Upon returning to the abandoned Neon, Officers Canucci and Graham found Tiffany Weeks (“Weeks”) talking with other police officers. Weeks testified that she rented the Neon and did not know how it got from her apartment to where police found it. Weeks further testified that police officers were looking for written rental information for the car and she informed them that the information was inside her apartment. Weeks then offered to retrieve the information and police officers accompanied her to the apartment, which was in the direction that police pursued defendant. Upon arriving at the apartment, Weeks was unable to enter the apartment. She informed police officers that she had left her three children inside the unlocked unit. After several attempts to enter the apartment, defendant unlocked the door from the inside of the apartment.      According to trial testimony, defendant and Weeks are the parents of two children and defendant informed Weeks that he was at the apartment to visit his children. Although defendant was wearing different clothing, Officers Graham and Pipkin identified him as the driver of the Neon. Officers Pipkin and Graham searched the apartment, but were unable to locate any of defendant's clothing. Defendant was arrested, and it was later determined that his driver's license was in a state of revocation on 26 February 2001.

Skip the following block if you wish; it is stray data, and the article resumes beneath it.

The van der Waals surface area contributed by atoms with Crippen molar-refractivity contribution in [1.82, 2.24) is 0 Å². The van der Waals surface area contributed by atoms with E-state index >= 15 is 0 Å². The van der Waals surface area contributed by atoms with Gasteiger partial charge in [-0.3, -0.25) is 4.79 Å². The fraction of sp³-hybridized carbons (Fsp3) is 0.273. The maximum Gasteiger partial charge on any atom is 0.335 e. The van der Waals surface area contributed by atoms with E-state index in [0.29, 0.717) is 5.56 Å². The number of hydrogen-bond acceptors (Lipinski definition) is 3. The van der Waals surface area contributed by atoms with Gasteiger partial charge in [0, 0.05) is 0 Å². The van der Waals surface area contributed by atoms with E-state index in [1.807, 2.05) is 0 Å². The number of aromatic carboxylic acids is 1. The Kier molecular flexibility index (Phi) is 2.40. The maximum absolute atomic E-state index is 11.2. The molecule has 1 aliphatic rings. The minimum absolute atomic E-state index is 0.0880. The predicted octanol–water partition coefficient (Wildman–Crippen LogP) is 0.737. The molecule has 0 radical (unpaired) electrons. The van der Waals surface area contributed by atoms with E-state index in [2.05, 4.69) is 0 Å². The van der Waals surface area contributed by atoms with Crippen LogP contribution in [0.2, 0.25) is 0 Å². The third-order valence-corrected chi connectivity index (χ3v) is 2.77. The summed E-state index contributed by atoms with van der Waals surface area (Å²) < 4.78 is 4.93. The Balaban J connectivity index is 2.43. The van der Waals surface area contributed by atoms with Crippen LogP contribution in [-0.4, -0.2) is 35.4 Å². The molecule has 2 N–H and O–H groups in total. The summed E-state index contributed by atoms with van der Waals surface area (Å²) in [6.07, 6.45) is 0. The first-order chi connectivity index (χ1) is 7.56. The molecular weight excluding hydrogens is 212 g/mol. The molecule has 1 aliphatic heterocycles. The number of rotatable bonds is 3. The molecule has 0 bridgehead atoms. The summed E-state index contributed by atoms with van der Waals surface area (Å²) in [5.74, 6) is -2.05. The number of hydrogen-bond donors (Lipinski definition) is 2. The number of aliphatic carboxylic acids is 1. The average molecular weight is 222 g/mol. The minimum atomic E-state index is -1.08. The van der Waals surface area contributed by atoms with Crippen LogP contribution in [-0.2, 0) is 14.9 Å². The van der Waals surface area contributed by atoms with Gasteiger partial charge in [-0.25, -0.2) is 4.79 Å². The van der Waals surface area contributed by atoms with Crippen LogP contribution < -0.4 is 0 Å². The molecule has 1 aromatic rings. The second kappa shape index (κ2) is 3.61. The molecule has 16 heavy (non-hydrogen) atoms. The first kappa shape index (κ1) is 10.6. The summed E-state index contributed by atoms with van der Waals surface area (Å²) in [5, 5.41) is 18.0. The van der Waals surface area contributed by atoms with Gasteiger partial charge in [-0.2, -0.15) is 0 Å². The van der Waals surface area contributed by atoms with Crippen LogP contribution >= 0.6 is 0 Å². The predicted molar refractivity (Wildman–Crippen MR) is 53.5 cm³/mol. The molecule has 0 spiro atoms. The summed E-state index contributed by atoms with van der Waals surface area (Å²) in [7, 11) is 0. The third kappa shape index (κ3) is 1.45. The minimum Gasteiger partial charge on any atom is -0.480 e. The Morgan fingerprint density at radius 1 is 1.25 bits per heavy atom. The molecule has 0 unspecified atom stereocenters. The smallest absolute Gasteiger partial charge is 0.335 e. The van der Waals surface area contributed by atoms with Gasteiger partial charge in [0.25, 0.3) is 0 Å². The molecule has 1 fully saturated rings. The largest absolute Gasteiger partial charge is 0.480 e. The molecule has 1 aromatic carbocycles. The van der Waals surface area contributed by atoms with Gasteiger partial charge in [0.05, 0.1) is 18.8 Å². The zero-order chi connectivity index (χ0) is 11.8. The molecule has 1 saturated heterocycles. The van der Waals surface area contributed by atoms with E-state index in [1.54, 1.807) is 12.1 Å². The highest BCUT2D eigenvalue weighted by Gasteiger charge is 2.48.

At trial, the jury found defendant guilty of operating a motor vehicle to elude arrest. The trial court sentenced defendant as a habitual felon. Defendant was sentenced to imprisonment for a minimum term of ninety-two months' and the maximum term of 120 months'. Defendant appeals.



    Defendant contends that the trial court erred in (1) denying his motion to dismiss the charge of felonious operation of a motor vehicle and (2) imposing judgment and sentence against him pursuant to the Habitual Felon Act. For the reasons set forth herein, we conclude that the trial court committed no error.